The Institute for Social Policy and Understanding (ISPU) recently released their 6th annual “American Muslim Poll 2022,” supported by the Bridge Initiative, which provides a national snapshot of American Muslims (and people of other backgrounds) two years into the COVID-19 pandemic. With the November 2022 midterm elections right around the corner, the ISPU researchers interviewed people on a broad range of topics including ongoing economic struggles, continued racial inequity, gun violence, and an ever-growing partisan divide between Democrats and Republicans.
The American Muslim Poll 2022 report also measures the “Islamophobia Index” annually among several American faith groups and whether a change in presidential administration (from Donald Trump to Joe Biden who appointed the first female Muslim judge in America’s history) changed anything at all. This survey also expanded the areas of study to cover not only “brick and mortar” acts of Islamophobia, but also analyzed social media and online spaces where Islamophobia and anti-Muslim sentiment continues to grow as well.
In terms of religious observance, the 2022 report found that 7-in-10 American Muslims told the researchers that religion is a “very important” part of their life, second only to white Evangelicals (83%). Both Muslim men and women were nearly identical in their respective viewpoints that religion is ‘very important’ to their daily life (71% of Muslim men and 69% of Muslim women) and Muslims of all ages were equally likely to rate religion as ‘very important’ to their daily life, suggesting that devotion to faith will endure into the next generation even for young Muslims.
For the last few years, the annual ISPU American Muslim Poll has also included the “National American Islamophobia Index,” which is a measure of the level of public endorsement of five common negative stereotypical tropes about Muslims in general. The Islamophobia Index was created by ISPU scholars in partnership with Georgetown University’s Bridge Initiative as a way to measure Islamophobia among both faith and non-faith groups in America from a scale of 0 to 100 (with higher scores representing stronger anti-Muslim feelings).
For the 2022 study, even though white evangelicals (30) and Catholics (28) scored the highest in terms of the Islamophobia Index, it is very interesting to note that American Muslims scored very high on Islamophobia (26) themselves and quite a bit higher than the Jewish American community who scored lowest at 17 out of 100. The ISPU researchers found that over time Islamophobia has “declined among other groups but has increased among Muslims” themselves. To illustrate this point further, Muslim scores on the Islamophobia Index have increased from 18 in 2018 to 26 in 2022 (with a six-point increase from 20 to 26 between the COVID-19 quarantine years of 2020-22 alone).
The ISPU researchers went even further to state that their analysis reveals that these higher Islamophobia Index scores among Muslims themselves are driven primarily by people who identify as “white Muslims”. Two years ago, white Muslims showed increased Islamophobia with an index score of 27 in the 2020 ISPU report followed by an even larger increase in the 2022 report with a score of 40 (which is even higher than white Evangelicals  by a whopping ten points].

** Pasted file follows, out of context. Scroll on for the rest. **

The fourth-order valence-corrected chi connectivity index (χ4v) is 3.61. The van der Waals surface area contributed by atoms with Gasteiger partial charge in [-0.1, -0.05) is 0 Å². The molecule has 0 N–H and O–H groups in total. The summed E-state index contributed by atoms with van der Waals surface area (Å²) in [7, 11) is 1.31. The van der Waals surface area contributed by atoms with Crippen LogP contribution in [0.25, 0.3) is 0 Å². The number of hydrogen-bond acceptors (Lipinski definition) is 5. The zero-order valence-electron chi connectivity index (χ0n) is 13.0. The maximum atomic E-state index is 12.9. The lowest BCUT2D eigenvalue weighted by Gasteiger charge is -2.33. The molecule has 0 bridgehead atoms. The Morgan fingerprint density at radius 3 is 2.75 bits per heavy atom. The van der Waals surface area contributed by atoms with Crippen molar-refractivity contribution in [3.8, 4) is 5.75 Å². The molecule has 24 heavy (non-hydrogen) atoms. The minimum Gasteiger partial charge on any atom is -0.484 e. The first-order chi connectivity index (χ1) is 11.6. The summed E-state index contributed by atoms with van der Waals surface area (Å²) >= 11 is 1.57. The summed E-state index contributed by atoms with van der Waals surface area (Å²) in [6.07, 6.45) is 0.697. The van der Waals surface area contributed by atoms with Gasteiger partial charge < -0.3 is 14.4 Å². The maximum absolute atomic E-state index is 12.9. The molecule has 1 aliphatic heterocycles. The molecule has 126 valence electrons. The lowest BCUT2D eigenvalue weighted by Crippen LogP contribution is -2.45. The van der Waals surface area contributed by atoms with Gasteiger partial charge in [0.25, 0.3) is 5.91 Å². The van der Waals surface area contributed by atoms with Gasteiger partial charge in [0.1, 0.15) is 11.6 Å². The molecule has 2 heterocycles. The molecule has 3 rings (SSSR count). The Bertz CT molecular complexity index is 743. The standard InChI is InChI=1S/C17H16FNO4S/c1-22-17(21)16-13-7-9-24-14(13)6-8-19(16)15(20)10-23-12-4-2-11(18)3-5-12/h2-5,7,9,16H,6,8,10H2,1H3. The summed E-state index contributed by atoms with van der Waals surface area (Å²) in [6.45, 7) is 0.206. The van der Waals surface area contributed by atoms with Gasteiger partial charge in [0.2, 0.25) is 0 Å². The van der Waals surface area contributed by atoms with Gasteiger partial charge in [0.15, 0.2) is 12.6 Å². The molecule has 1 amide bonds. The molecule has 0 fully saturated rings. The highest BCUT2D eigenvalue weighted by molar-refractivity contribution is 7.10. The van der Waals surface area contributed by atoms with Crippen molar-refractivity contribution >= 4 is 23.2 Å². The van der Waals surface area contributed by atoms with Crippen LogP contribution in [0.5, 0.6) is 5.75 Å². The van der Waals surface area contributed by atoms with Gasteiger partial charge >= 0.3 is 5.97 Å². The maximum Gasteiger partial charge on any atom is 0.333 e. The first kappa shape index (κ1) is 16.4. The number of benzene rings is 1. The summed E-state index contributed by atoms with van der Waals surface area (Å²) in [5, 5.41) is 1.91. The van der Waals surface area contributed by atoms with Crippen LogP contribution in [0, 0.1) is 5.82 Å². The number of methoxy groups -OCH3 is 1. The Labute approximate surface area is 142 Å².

Although further research is needed to explain why there has been such a large increase in Islamophobia among white Muslims, the concept of “internalized” racism or bigotry is generally understood to mean endorsing negative stereotypes about one’s own community. According to Professor Muniba Saleem from the University of California, Santa Barbara: “There are well-documented studies showing that minorities can internalize the negative stereotypes of their [own] group and that can influence their self-esteem, psychological distress, motivation, and performance.”
At the institutional level, the 2022 ISPU report found that Muslims were more likely than the general public to experience religious discrimination in the following institutional settings: when 1) Applying for a job (37% vs 6%), 2) Interacting with law enforcement (38% vs 10%), 3) Airport interactions (44% vs 3%), and 4) Healthcare interactions (27% vs 8%).
The internet and social media platforms are another form of institutional discrimination examined for the first time in this report. Nearly half of American Muslims (46%) reported some form of anti-Muslim social media discrimination within the last year, including having postings summarily removed, accounts closed, and/or being kicked off a social media platform altogether (compared with 36% of the general public).
Even within the midst of growing Islamophobia, the American Muslim Poll 2022 found that Muslims in the United States are the most optimistic about the direction of the country compared with all other demographic groups surveyed (48% for Muslims vs. 31% of Jews, 24% of Catholics, 17% of Protestants, 4% of white Evangelicals, 17% of the nonaffiliated, and 18% of the general public). This overall positive outlook for 7+ million American Muslims will help the further integration of diverse Muslim communities as they continue to weave their way into the social fabric of the United States.
Arsalan Iftikhar is an international human rights lawyer, founder of TheMuslimGuy.com and author of the books Scapegoats: How Islamophobia Helps Our Enemies and Threatens Our Freedoms and FEAR OF A MUSLIM PLANET: Global Islamophobia in the New World Order.